As we look towards 2018 in the homecare sector, we see a global market filled with opportunity and growth. That doesn’t mean that homecare providers will get to rest on their laurels as the industry continues to be beset by caregiver shortages, shifting funding models, and an overall empowerment by clients to receive care on their terms (and their schedule).
We work in many jurisdictions around the world, and sit at the table with homecare executives across Canada, the US, Australia, and the Middle East. Almost every one of our partners is facing caregiver shortages in their local market.
Employee retention thus becomes ever more paramount. Increasing the pressure on providers is a steady drumbeat of pressure towards self-directed care models; from Consumer Directed Care in Australia, to the expansion of Direct Funding in Ontario, to CDPAP in NY State.
Even in the private pay market, we are seeing a shift in consumer expectations. In the age of Uber, Amazon, and Netflix, consumers are expecting to get the care that they want, when they want it. In 2018, the care recipient will be more empowered to dictate the terms of their care than ever before in modern history.
These two trends are particularly opposed because in most markets we see a fundamental mismatch in the temporal supply and demand curves for homecare. The demand for homecare services tends to peak in the morning (7am to 10am) and then again in the late afternoon.
On the supply side, caregivers want to work contiguous shifts, making matching a split demand particularly challenging. Evenings and weekends present similar challenges. We believe that 2018 will see an increase in variable pricing, and the price mechanism is the classical way to shift not only supply, but also shape demand. In more places around the world, we will start seeing 9am visits cost more (and pay more) than visits at noon.
The other technology whose time has finally come in homecare is Schedule & Route Optimization. This promises to bring some relief to agencies grappling with the challenges of matching demand with supply. Caregivers crisscrossing the city between visits wastes capacity and frustrates care workers at a time when agencies need to be working harder to retain them.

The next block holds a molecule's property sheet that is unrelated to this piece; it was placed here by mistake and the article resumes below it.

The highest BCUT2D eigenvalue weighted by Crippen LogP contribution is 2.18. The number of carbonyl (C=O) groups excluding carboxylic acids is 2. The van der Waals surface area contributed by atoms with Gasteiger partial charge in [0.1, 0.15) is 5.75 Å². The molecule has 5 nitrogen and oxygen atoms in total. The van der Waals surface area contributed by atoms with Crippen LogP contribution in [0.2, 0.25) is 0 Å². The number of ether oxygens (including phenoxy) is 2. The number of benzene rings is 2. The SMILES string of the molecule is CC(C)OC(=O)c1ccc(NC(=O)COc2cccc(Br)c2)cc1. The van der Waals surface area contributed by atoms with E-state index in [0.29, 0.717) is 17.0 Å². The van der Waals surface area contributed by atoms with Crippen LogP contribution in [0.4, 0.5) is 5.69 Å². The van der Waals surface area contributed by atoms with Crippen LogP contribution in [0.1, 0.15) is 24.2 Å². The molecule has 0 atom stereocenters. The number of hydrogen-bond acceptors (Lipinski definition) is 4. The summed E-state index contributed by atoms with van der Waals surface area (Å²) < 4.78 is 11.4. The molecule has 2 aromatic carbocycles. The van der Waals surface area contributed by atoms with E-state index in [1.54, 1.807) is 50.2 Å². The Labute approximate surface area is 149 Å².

In 2018, you will see more agencies express care needs to their software tools as preferred time windows and will allow optimization algorithms suggest caregiver matches and timing of the visits so as to minimize travel time and maximize continuous shifts.
For example, instead of guaranteeing that Jennifer will be Mr. Smith's caregiver at 9am on Monday, a caregiver to be determined will arrive between 9am and 10am on Monday. This model allows for the greatest flexibility for the homecare agency.
Homecare agencies can also breath a sign of relief as the drumbeat of decamillion dollar funding announcements for start-ups seeking to Uber-ize homecare fades. With the highly visible failure of Home Hero in February of 2017, well documented in this article: There is No Magic in Venture Backed Home Care, Silicon Valley financiers have come to realize that there are no shortcuts in the people business of delivering great care.
We at AlayaCare are re-enforced in our view that the future belongs to homecare agencies who leverage great technology to achieve better outcomes for patients and staff.